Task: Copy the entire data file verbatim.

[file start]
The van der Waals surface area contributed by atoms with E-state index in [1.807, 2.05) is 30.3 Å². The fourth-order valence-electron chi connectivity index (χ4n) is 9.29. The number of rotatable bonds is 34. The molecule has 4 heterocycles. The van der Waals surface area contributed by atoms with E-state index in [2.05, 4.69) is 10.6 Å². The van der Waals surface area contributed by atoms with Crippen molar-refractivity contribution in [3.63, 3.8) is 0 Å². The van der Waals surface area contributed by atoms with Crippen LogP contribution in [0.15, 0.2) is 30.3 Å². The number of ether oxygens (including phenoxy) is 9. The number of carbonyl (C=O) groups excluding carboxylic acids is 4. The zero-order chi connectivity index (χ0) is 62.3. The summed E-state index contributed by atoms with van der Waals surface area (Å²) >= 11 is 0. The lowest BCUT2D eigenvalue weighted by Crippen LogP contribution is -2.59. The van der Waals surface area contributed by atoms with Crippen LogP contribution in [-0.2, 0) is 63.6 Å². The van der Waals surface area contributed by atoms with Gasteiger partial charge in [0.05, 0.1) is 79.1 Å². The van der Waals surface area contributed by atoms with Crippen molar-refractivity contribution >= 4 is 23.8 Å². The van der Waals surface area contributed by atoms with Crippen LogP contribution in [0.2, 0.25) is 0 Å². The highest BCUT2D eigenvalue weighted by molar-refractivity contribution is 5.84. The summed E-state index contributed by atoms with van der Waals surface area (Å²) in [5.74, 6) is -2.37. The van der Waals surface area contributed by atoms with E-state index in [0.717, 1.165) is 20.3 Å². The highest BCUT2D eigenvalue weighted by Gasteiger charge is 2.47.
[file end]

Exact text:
The van der Waals surface area contributed by atoms with E-state index in [1.807, 2.05) is 30.3 Å². The fourth-order valence-electron chi connectivity index (χ4n) is 9.29. The number of rotatable bonds is 34. The molecule has 4 heterocycles. The van der Waals surface area contributed by atoms with E-state index in [2.05, 4.69) is 10.6 Å². The van der Waals surface area contributed by atoms with Crippen molar-refractivity contribution in [3.63, 3.8) is 0 Å². The van der Waals surface area contributed by atoms with Crippen LogP contribution in [0.15, 0.2) is 30.3 Å². The number of ether oxygens (including phenoxy) is 9. The number of carbonyl (C=O) groups excluding carboxylic acids is 4. The zero-order chi connectivity index (χ0) is 62.3. The summed E-state index contributed by atoms with van der Waals surface area (Å²) >= 11 is 0. The lowest BCUT2D eigenvalue weighted by Crippen LogP contribution is -2.59. The van der Waals surface area contributed by atoms with Crippen LogP contribution in [-0.2, 0) is 63.6 Å². The van der Waals surface area contributed by atoms with Gasteiger partial charge in [0.05, 0.1) is 79.1 Å². The van der Waals surface area contributed by atoms with Crippen molar-refractivity contribution >= 4 is 23.8 Å². The van der Waals surface area contributed by atoms with Crippen LogP contribution in [0.2, 0.25) is 0 Å². The highest BCUT2D eigenvalue weighted by molar-refractivity contribution is 5.84. The summed E-state index contributed by atoms with van der Waals surface area (Å²) in [5.74, 6) is -2.37. The van der Waals surface area contributed by atoms with E-state index in [0.717, 1.165) is 20.3 Å². The highest BCUT2D eigenvalue weighted by Gasteiger charge is 2.47.